Friday, September 18, 2020
US flag

Lincoln-Way Band marches past fire in Rose Parade

During the Tournament of Roses Parade this morning in Pasadena, California, the float in front of the Lincoln-Way Marching Band from New Lenox, Illinois, caught fire and had to be towed out of the parade route. No one was hurt and the band kept marching, the Associated Press reports.

Embed from Getty Images

Initial reports stated that the band was “on” the float, but those stories were quickly corrected. Marching bands with 280 students in them don’t ride on floats in parades. The band is so large because it combines students from the three high schools in Lincoln-Way Community High School District 210: Lincoln-Way East, Lincoln-Way Central, and Lincoln-Way West. Directors combined forces following the closure of Lincoln-Way North High School in 2016.

The fire actually made the trip to California more memorable for band members. They and their friends can “laugh about the float that caught on fire and how we just kept on marching,” the AP quoted band member Madisen Tomaszewski as saying.

Damage from wildfires in California continues to rise as global temperatures increase, causing an increase in evaporation of moisture from the surface. As of November, for example, the deadliest wildfire in California history had either destroyed or damaged all nine campuses in the Paradise Unified School District as well as six charter schools. The fire was contained, but hundreds of people were unaccounted for in the aftermath.

No laughing matter about the wildfires.

Paul Katula is the executive editor of the Voxitatis Research Foundation, which publishes this blog. For more information, see the About page.

Recent posts

Students help in wake of Gulf Coast storms

Hurricane victims in the South got some much needed help from students at one Louisiana school. Laura and Sally have been very destructive.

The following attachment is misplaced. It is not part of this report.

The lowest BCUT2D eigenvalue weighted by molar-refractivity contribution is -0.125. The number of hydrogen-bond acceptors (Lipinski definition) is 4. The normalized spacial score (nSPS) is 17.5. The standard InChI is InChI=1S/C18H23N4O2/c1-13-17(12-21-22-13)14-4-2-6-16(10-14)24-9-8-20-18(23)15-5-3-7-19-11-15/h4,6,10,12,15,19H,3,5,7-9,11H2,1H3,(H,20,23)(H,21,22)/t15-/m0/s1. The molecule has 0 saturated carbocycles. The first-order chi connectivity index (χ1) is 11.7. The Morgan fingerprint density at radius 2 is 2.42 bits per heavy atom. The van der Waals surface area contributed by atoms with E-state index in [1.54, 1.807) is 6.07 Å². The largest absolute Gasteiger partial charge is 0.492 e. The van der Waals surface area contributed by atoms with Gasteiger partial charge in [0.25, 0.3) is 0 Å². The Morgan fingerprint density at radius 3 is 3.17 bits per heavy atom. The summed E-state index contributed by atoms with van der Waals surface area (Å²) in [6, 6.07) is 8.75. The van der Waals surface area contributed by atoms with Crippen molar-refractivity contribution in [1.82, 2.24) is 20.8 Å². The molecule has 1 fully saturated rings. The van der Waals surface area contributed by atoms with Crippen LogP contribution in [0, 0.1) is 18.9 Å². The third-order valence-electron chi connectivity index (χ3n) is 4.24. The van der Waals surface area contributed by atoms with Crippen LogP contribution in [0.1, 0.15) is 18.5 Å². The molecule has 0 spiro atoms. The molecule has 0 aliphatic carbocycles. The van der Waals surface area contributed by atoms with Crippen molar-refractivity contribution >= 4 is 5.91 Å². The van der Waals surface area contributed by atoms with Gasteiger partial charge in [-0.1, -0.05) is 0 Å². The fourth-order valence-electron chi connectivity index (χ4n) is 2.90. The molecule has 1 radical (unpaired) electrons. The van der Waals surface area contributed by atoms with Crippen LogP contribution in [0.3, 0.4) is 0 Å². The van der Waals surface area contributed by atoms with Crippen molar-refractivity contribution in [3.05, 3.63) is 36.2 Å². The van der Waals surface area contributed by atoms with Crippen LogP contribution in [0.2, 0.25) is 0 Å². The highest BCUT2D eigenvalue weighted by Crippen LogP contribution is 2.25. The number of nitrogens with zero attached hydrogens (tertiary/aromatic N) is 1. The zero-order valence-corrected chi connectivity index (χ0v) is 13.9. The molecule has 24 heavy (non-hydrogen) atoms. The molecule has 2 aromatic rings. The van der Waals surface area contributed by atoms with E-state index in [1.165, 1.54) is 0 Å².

Scientific American endorses a candidate

It's rare that a science journal would endorse a presidential candidate, but it has happened, due mainly to Pres. Trump's rejection of science.

Student news roundup, Maryland, Sept. 16

The pandemic reveals much more about us than our unpreparedness for virtual learning; Md. students look at healthcare and choices about schooling.

Smoke from Calif. paints the East Coast sun

The sunrise this morning in Baltimore and Chicago was cooled by smoke from the Calif. wildfires, which created a thick haze aloft.

Student news roundup, Illinois, Sept. 14

Special ed advocate in Evanston dies; Remembering 9/11; Business, fine arts, and cultural life during the pandemic.

No, the president can’t run for a 3rd term

The 22nd Amendment limits the number of times a president can be elected to two. But maybe Constitutions mean little to the current administration.

Worst Calif. wildfire season in decades

Wildfires in what could be one of Calif.'s worst autumns ever have destroyed structures, including schools, killed people, and mass evacuations.

Children will wait to impress others

Does it pay off to wait for a bigger reward, or should you just take a smaller reward quicker? The "marshmallow test" has some insights.

School opens virtually in most Md. districts

School is now in session across all of Maryland, and it's mostly online, despite calls to keep trying to get in-person instruction.

Student news roundup, Illinois, Sept. 8

The pandemic, performing arts, and politics generally led student news stories from the Prairie State this past week.

On Trump’s ‘losers’ and ‘suckers’ remark

It was hard to swallow when it was reported that the president said military personnel who had died in battle were suckers and losers.